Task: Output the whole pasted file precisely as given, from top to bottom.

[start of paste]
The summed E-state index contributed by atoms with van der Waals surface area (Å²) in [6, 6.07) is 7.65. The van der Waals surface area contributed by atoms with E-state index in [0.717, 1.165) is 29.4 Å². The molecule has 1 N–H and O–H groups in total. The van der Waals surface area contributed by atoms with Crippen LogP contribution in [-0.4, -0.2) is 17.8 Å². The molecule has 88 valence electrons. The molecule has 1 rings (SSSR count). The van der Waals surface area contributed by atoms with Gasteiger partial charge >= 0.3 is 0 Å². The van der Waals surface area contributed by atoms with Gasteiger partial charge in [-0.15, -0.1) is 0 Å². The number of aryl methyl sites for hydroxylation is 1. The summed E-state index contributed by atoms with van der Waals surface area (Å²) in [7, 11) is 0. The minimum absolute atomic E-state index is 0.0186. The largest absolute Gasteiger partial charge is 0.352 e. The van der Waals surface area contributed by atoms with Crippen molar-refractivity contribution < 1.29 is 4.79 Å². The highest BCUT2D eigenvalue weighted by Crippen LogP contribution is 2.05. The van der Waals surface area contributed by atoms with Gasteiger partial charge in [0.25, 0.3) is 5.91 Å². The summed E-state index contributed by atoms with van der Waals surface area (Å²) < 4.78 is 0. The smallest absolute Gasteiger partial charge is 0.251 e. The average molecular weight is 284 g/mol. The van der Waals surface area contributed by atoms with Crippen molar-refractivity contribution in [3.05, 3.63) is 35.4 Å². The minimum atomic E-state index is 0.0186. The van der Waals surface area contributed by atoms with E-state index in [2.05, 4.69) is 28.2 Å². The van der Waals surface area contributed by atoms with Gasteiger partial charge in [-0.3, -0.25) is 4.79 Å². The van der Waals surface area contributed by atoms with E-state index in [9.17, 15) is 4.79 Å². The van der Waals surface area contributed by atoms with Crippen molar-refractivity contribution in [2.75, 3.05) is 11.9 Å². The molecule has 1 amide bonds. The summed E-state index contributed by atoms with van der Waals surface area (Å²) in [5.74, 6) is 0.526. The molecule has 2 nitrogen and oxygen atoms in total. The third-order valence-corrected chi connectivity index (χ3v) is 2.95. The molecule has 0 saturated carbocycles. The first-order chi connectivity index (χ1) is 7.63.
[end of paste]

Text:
The summed E-state index contributed by atoms with van der Waals surface area (Å²) in [6, 6.07) is 7.65. The van der Waals surface area contributed by atoms with E-state index in [0.717, 1.165) is 29.4 Å². The molecule has 1 N–H and O–H groups in total. The van der Waals surface area contributed by atoms with Crippen LogP contribution in [-0.4, -0.2) is 17.8 Å². The molecule has 88 valence electrons. The molecule has 1 rings (SSSR count). The van der Waals surface area contributed by atoms with Gasteiger partial charge >= 0.3 is 0 Å². The van der Waals surface area contributed by atoms with Gasteiger partial charge in [-0.15, -0.1) is 0 Å². The number of aryl methyl sites for hydroxylation is 1. The summed E-state index contributed by atoms with van der Waals surface area (Å²) in [7, 11) is 0. The minimum absolute atomic E-state index is 0.0186. The largest absolute Gasteiger partial charge is 0.352 e. The van der Waals surface area contributed by atoms with Crippen molar-refractivity contribution < 1.29 is 4.79 Å². The highest BCUT2D eigenvalue weighted by Crippen LogP contribution is 2.05. The van der Waals surface area contributed by atoms with Gasteiger partial charge in [0.25, 0.3) is 5.91 Å². The summed E-state index contributed by atoms with van der Waals surface area (Å²) < 4.78 is 0. The smallest absolute Gasteiger partial charge is 0.251 e. The average molecular weight is 284 g/mol. The van der Waals surface area contributed by atoms with Crippen molar-refractivity contribution in [3.05, 3.63) is 35.4 Å². The minimum atomic E-state index is 0.0186. The van der Waals surface area contributed by atoms with E-state index in [2.05, 4.69) is 28.2 Å². The van der Waals surface area contributed by atoms with Gasteiger partial charge in [-0.3, -0.25) is 4.79 Å². The van der Waals surface area contributed by atoms with E-state index in [9.17, 15) is 4.79 Å². The van der Waals surface area contributed by atoms with Crippen molar-refractivity contribution in [2.75, 3.05) is 11.9 Å². The molecule has 1 amide bonds. The summed E-state index contributed by atoms with van der Waals surface area (Å²) in [5.74, 6) is 0.526. The molecule has 2 nitrogen and oxygen atoms in total. The third-order valence-corrected chi connectivity index (χ3v) is 2.95. The molecule has 0 saturated carbocycles. The first-order chi connectivity index (χ1) is 7.63.